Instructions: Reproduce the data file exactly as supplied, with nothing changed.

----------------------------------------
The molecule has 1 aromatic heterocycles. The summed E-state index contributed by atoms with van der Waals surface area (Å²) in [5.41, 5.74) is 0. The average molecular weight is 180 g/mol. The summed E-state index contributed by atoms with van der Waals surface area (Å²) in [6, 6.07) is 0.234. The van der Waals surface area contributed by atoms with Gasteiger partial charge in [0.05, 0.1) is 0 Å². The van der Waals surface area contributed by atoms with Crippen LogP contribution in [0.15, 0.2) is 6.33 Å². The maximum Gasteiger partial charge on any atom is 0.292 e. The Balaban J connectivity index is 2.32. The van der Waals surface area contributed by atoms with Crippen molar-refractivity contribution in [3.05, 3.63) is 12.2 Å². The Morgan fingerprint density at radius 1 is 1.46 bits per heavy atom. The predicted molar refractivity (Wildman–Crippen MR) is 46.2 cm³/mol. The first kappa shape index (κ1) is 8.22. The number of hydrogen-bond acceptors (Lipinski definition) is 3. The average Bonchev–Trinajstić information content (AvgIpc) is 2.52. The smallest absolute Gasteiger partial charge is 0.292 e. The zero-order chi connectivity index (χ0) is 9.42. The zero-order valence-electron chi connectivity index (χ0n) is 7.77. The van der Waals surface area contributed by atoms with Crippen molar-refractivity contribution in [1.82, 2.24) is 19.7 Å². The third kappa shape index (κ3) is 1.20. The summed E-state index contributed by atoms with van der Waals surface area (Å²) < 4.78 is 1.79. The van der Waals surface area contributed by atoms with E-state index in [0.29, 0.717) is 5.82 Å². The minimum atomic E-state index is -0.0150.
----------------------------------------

The molecule has 1 aromatic heterocycles. The summed E-state index contributed by atoms with van der Waals surface area (Å²) in [5.41, 5.74) is 0. The average molecular weight is 180 g/mol. The summed E-state index contributed by atoms with van der Waals surface area (Å²) in [6, 6.07) is 0.234. The van der Waals surface area contributed by atoms with Gasteiger partial charge in [0.05, 0.1) is 0 Å². The van der Waals surface area contributed by atoms with Crippen LogP contribution in [0.15, 0.2) is 6.33 Å². The maximum Gasteiger partial charge on any atom is 0.292 e. The Balaban J connectivity index is 2.32. The van der Waals surface area contributed by atoms with Crippen molar-refractivity contribution in [3.05, 3.63) is 12.2 Å². The Morgan fingerprint density at radius 1 is 1.46 bits per heavy atom. The predicted molar refractivity (Wildman–Crippen MR) is 46.2 cm³/mol. The first kappa shape index (κ1) is 8.22. The number of hydrogen-bond acceptors (Lipinski definition) is 3. The average Bonchev–Trinajstić information content (AvgIpc) is 2.52. The smallest absolute Gasteiger partial charge is 0.292 e. The zero-order chi connectivity index (χ0) is 9.42. The zero-order valence-electron chi connectivity index (χ0n) is 7.77. The van der Waals surface area contributed by atoms with Crippen molar-refractivity contribution in [1.82, 2.24) is 19.7 Å². The third kappa shape index (κ3) is 1.20. The summed E-state index contributed by atoms with van der Waals surface area (Å²) < 4.78 is 1.79. The van der Waals surface area contributed by atoms with E-state index in [0.29, 0.717) is 5.82 Å². The minimum atomic E-state index is -0.0150.